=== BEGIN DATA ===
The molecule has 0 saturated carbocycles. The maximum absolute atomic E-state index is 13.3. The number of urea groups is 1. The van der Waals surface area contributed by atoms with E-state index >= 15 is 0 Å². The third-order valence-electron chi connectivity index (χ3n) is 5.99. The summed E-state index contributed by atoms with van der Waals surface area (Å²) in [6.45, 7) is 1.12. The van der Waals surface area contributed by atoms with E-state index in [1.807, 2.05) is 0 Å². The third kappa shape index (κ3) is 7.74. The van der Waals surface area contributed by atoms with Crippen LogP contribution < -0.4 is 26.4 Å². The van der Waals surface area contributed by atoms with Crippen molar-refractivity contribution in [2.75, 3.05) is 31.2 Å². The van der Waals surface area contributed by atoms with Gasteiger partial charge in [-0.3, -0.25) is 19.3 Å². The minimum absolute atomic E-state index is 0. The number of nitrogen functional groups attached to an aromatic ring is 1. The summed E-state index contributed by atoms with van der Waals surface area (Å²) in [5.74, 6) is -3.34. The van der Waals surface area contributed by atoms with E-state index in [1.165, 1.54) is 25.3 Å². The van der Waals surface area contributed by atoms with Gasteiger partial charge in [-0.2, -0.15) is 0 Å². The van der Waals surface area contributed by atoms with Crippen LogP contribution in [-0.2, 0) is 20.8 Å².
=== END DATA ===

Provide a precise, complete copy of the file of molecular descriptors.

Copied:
The molecule has 0 saturated carbocycles. The maximum absolute atomic E-state index is 13.3. The number of urea groups is 1. The van der Waals surface area contributed by atoms with E-state index >= 15 is 0 Å². The third-order valence-electron chi connectivity index (χ3n) is 5.99. The summed E-state index contributed by atoms with van der Waals surface area (Å²) in [6.45, 7) is 1.12. The van der Waals surface area contributed by atoms with E-state index in [1.807, 2.05) is 0 Å². The third kappa shape index (κ3) is 7.74. The van der Waals surface area contributed by atoms with Crippen LogP contribution < -0.4 is 26.4 Å². The van der Waals surface area contributed by atoms with Crippen molar-refractivity contribution in [2.75, 3.05) is 31.2 Å². The van der Waals surface area contributed by atoms with Gasteiger partial charge in [-0.3, -0.25) is 19.3 Å². The minimum absolute atomic E-state index is 0. The number of nitrogen functional groups attached to an aromatic ring is 1. The summed E-state index contributed by atoms with van der Waals surface area (Å²) in [5.74, 6) is -3.34. The van der Waals surface area contributed by atoms with E-state index in [1.165, 1.54) is 25.3 Å². The van der Waals surface area contributed by atoms with Gasteiger partial charge in [-0.2, -0.15) is 0 Å². The van der Waals surface area contributed by atoms with Crippen LogP contribution in [-0.2, 0) is 20.8 Å².